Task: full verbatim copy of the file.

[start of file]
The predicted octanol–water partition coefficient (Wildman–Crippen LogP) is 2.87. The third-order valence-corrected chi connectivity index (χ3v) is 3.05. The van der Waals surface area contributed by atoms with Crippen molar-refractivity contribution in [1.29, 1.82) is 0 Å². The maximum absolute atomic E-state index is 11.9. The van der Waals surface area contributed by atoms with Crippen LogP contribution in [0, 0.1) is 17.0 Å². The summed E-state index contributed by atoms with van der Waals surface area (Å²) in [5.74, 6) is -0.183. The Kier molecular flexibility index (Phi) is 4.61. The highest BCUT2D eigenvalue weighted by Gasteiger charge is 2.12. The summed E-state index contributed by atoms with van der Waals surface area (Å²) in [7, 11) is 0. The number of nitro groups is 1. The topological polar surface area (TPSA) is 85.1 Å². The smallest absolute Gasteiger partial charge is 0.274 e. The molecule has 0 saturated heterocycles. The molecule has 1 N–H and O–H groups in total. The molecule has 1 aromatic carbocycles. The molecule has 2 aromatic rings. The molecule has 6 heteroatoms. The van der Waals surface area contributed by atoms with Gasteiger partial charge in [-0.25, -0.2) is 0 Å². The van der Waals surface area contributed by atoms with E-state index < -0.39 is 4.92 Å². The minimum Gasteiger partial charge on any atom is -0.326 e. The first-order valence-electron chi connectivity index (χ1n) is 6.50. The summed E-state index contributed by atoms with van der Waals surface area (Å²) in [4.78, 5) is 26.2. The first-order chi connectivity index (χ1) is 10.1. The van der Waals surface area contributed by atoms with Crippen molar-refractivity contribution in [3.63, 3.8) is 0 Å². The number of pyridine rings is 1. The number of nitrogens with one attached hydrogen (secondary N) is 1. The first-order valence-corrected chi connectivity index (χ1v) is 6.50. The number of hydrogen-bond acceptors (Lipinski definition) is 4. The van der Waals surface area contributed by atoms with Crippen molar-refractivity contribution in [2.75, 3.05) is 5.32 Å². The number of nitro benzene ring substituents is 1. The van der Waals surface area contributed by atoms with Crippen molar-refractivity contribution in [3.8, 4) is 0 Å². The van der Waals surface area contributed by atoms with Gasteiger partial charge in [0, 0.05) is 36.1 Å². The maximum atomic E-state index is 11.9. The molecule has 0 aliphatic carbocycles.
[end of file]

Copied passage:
The predicted octanol–water partition coefficient (Wildman–Crippen LogP) is 2.87. The third-order valence-corrected chi connectivity index (χ3v) is 3.05. The van der Waals surface area contributed by atoms with Crippen molar-refractivity contribution in [1.29, 1.82) is 0 Å². The maximum absolute atomic E-state index is 11.9. The van der Waals surface area contributed by atoms with Crippen LogP contribution in [0, 0.1) is 17.0 Å². The summed E-state index contributed by atoms with van der Waals surface area (Å²) in [5.74, 6) is -0.183. The Kier molecular flexibility index (Phi) is 4.61. The highest BCUT2D eigenvalue weighted by Gasteiger charge is 2.12. The summed E-state index contributed by atoms with van der Waals surface area (Å²) in [7, 11) is 0. The number of nitro groups is 1. The topological polar surface area (TPSA) is 85.1 Å². The smallest absolute Gasteiger partial charge is 0.274 e. The molecule has 0 saturated heterocycles. The molecule has 1 N–H and O–H groups in total. The molecule has 1 aromatic carbocycles. The molecule has 2 aromatic rings. The molecule has 6 heteroatoms. The van der Waals surface area contributed by atoms with Gasteiger partial charge in [-0.25, -0.2) is 0 Å². The van der Waals surface area contributed by atoms with E-state index < -0.39 is 4.92 Å². The minimum Gasteiger partial charge on any atom is -0.326 e. The first-order valence-electron chi connectivity index (χ1n) is 6.50. The summed E-state index contributed by atoms with van der Waals surface area (Å²) in [4.78, 5) is 26.2. The first-order chi connectivity index (χ1) is 10.1. The van der Waals surface area contributed by atoms with Crippen molar-refractivity contribution in [3.63, 3.8) is 0 Å². The number of pyridine rings is 1. The number of nitrogens with one attached hydrogen (secondary N) is 1. The first-order valence-corrected chi connectivity index (χ1v) is 6.50. The number of hydrogen-bond acceptors (Lipinski definition) is 4. The van der Waals surface area contributed by atoms with Crippen molar-refractivity contribution in [2.75, 3.05) is 5.32 Å². The number of nitro benzene ring substituents is 1. The van der Waals surface area contributed by atoms with Crippen molar-refractivity contribution in [3.8, 4) is 0 Å². The van der Waals surface area contributed by atoms with Gasteiger partial charge in [0, 0.05) is 36.1 Å². The maximum atomic E-state index is 11.9. The molecule has 0 aliphatic carbocycles.